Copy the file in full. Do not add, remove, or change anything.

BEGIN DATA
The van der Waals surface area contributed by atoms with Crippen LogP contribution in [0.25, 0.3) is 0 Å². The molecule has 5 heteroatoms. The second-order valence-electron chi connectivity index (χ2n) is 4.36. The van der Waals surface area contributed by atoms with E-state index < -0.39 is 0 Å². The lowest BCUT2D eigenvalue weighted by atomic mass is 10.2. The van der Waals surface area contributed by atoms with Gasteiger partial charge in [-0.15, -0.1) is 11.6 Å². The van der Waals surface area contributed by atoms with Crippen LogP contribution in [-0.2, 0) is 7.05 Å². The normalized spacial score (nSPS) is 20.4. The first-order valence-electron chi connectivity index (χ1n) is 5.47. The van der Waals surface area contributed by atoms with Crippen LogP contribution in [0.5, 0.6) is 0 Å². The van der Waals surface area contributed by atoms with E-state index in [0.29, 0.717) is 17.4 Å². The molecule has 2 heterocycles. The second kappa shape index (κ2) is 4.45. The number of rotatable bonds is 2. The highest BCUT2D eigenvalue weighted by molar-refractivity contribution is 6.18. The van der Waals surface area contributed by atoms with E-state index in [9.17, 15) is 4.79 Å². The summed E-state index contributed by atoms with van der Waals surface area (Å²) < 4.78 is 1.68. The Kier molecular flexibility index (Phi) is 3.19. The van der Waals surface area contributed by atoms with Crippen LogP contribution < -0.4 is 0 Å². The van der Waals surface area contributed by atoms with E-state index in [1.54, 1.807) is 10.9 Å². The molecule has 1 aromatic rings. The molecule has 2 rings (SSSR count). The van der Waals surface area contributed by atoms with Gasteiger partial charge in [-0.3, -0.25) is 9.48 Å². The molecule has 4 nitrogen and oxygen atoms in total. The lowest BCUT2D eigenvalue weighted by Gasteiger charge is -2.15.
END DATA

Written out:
The van der Waals surface area contributed by atoms with Crippen LogP contribution in [0.25, 0.3) is 0 Å². The molecule has 5 heteroatoms. The second-order valence-electron chi connectivity index (χ2n) is 4.36. The van der Waals surface area contributed by atoms with E-state index < -0.39 is 0 Å². The lowest BCUT2D eigenvalue weighted by atomic mass is 10.2. The van der Waals surface area contributed by atoms with Gasteiger partial charge in [-0.15, -0.1) is 11.6 Å². The van der Waals surface area contributed by atoms with Crippen LogP contribution in [-0.2, 0) is 7.05 Å². The normalized spacial score (nSPS) is 20.4. The first-order valence-electron chi connectivity index (χ1n) is 5.47. The van der Waals surface area contributed by atoms with Crippen LogP contribution in [0.5, 0.6) is 0 Å². The van der Waals surface area contributed by atoms with E-state index in [0.29, 0.717) is 17.4 Å². The molecule has 2 heterocycles. The second kappa shape index (κ2) is 4.45. The number of rotatable bonds is 2. The highest BCUT2D eigenvalue weighted by molar-refractivity contribution is 6.18. The van der Waals surface area contributed by atoms with E-state index in [9.17, 15) is 4.79 Å². The summed E-state index contributed by atoms with van der Waals surface area (Å²) < 4.78 is 1.68. The Kier molecular flexibility index (Phi) is 3.19. The van der Waals surface area contributed by atoms with Crippen LogP contribution < -0.4 is 0 Å². The van der Waals surface area contributed by atoms with E-state index in [1.54, 1.807) is 10.9 Å². The molecule has 1 aromatic rings. The molecule has 2 rings (SSSR count). The van der Waals surface area contributed by atoms with Gasteiger partial charge in [-0.3, -0.25) is 9.48 Å². The molecule has 4 nitrogen and oxygen atoms in total. The lowest BCUT2D eigenvalue weighted by Gasteiger charge is -2.15.